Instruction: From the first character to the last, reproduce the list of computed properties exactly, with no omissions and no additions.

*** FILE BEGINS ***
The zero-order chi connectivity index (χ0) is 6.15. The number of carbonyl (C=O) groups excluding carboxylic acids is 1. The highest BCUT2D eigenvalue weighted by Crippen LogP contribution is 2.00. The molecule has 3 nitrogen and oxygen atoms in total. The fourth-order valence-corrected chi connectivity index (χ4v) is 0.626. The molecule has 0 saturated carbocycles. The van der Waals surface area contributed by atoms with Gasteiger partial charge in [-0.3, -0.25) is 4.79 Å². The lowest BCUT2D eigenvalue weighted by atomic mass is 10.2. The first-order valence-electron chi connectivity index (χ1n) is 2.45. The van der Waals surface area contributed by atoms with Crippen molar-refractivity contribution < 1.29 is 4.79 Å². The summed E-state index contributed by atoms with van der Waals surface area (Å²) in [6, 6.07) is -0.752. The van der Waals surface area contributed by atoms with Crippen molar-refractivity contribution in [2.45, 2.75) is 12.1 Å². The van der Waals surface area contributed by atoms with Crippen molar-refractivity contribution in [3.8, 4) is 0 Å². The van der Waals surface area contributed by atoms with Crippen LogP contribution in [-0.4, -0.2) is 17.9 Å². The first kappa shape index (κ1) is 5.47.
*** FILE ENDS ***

The zero-order chi connectivity index (χ0) is 6.15. The number of carbonyl (C=O) groups excluding carboxylic acids is 1. The highest BCUT2D eigenvalue weighted by Crippen LogP contribution is 2.00. The molecule has 3 nitrogen and oxygen atoms in total. The fourth-order valence-corrected chi connectivity index (χ4v) is 0.626. The molecule has 0 saturated carbocycles. The van der Waals surface area contributed by atoms with Gasteiger partial charge in [-0.3, -0.25) is 4.79 Å². The lowest BCUT2D eigenvalue weighted by atomic mass is 10.2. The first-order valence-electron chi connectivity index (χ1n) is 2.45. The van der Waals surface area contributed by atoms with Crippen molar-refractivity contribution < 1.29 is 4.79 Å². The summed E-state index contributed by atoms with van der Waals surface area (Å²) in [6, 6.07) is -0.752. The van der Waals surface area contributed by atoms with Crippen molar-refractivity contribution in [2.45, 2.75) is 12.1 Å². The van der Waals surface area contributed by atoms with Crippen molar-refractivity contribution in [3.8, 4) is 0 Å². The van der Waals surface area contributed by atoms with Crippen LogP contribution in [-0.4, -0.2) is 17.9 Å². The first kappa shape index (κ1) is 5.47.